With God, anything can be permitted?

afghan-womenRecently in Afghanistan we had the sight of two sets of protesters opposing each other but both chanting “God is great.” (See Women protesting at ‘pro-rape’ law attacked by Afghan men and video: Afghan women protest against marriage law). Obviously both the women who were opposing new legislation limiting their sexual and human rights, and the men who were supporting the legislation (and opposing the sexual and human rights of women), thought they had their “God on their side.”

APTOPIX AS Afghanistan

This seems crazy to most people but is not at all unusual. Consider the civil rights struggles in the USA. Christian beliefs were used to justify both segregation and the opposition to it. The same in South Africa. Most members of the Dutch reform Church thought apartheid was sanctified by God, whereas many anti-apartheid activists opposed apartheid on religious grounds. Consider slavery. Consider just about any struggle over human rights in human history and we can see examples of a god being used to justify both opposition to, and support of, human rights.

This suggest to me that religion does allow for an extreme form of moral relativism. Truly anything can be justified by claiming support from your god. To paraphrase Dostoevsky’s famous statement – “With God anything can be permitted.”

UN resolution on “defamation of religion”

I thought of this when reading a blog post at Christian News NZ (see I WANT my religious beliefs criticized!). Strange irony in the title there as the anonymous writer (admin) was attacking a Dominion Post article defending the human right to freedom of expression. This article described how the recent UN Human Rights Council resolution on “defamation of religion” was actually attacking freedom of expression. Admin also appeared to believe his rights to “criticise homosexuality as depraved and sinful” have somehow been removed by recognition of the rights of minority groups in our country.

Admin complains his ideas are not allowed “into the marketplace of ideas” because there were too few “Christian/Jesus movies shown on TV this Easter” and  “intelligent design has not been  given a fair hearing.” (On the latter, if intelligent design got the publicity it deserved from supporting scientific evidence we would never hear about it, would we).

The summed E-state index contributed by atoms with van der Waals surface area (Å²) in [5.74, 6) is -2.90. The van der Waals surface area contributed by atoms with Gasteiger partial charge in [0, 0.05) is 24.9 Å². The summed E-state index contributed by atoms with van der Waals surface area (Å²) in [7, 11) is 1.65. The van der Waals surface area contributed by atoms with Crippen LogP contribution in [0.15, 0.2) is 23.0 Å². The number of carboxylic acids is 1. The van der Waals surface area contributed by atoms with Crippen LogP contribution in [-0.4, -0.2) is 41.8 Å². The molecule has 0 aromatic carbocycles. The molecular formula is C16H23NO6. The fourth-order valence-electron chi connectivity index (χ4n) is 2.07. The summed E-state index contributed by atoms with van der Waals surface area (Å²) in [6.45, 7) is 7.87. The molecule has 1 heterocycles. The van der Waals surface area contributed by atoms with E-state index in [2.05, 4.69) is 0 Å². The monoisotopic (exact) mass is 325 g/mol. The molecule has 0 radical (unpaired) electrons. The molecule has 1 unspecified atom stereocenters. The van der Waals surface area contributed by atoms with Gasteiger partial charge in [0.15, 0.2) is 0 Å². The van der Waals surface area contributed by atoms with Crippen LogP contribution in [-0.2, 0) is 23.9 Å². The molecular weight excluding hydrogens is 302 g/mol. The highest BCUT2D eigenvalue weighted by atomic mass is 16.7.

I think admin is being disingenuous with his title – he is really arguing for a special place for religion and for its freedom from criticism. I am left with the impression that admin supports the UN Human Rights Council “relgious defamation” resolution.  Admin even suggests that “Islam … is likely to be God’s sword of judgement against Europe in coming days.” Let that be a warning to you infidels and heathens! And admin doesn’t think we should be able to criticise such stupidity.

No doubt the men demonstrating in Afghanistan believed that the women were defaming religion. Similarly supporters of apartheid, segregation and slavery would have considered the anti-slavery, anti-apartheid and anti-segregation movements to be defaming religion.

Mental gymnastics

And now for the mental gymnastics. Admin justifies his attacks by claiming that “We can only criticise if moral absolutes exist, and they only exist if God exists.” We have heard this before with the claim that atheists shouldn’t criticise Hitler (see Atheists not allowed to criticise Hitler!). The claim that only believers in a god have a basis for their morality!! Without a god you have no right to criticise religion. No right to freedom of expression!

This is a pathetic argument. They are declaring that because they don’t understand the sources of human morality and moral logic therefore “god did it.” The old “explanation” which explains nothing.

Today there is a scientific understanding of moral intuition and moral logic. This provides a basis for objective morality and “moral absolutes.” It seems to me we all rely on these intuitions and logic whether we believe in a god or not. A religious claim that it is the source of morality is really an acknowledgement that religious “morality” is parasitic upon secular morality.

But when secular morality is abandoned, and religious appeals to what God wants, or what God ordains, this opens the gates wide to the worst sort of moral relativism. It enables any despot to sanction any form of inhumanity by claiming that their god supports it.

When this happens we are justified in saying “With a God, anything can be permitted.”

Required disclaimer:

I know, religion doesn’t have a monopoly on evil activity. It also comes from political and ideological extremism. But lets be fair about this. We have rights to criticise evil perpetrated in the name of politics and ideology. We should not have the freedom of expression, the ability to defend basic human rights, removed in the case of religion.

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14 responses to “With God, anything can be permitted?

  1. Ken, I’ve been thinking much along the same lines for a while now and I wonder whether the basis for this doesn’t lie with the very uneven epistemic situation that religions set up. On a naturalist view you get a fairly even fallibilist playing field. On such a field no-one is an absolute authority and the only way to establish truth is, more or less, or try to work it our together. With a revealed religion, the Gods and their annointed representatives are, supposedly, in an infinitely better epistemic position than the rest of us. They simply know the truth so the best thing the rest of us can do, if we accept their claims to epistemic authority, is to simply let them tell us what’s what rather than trying to figure it out using our tiny intellects. And, if what they tell us sounds completely implausible to us, well that just shows how silly we are, doesn’t it?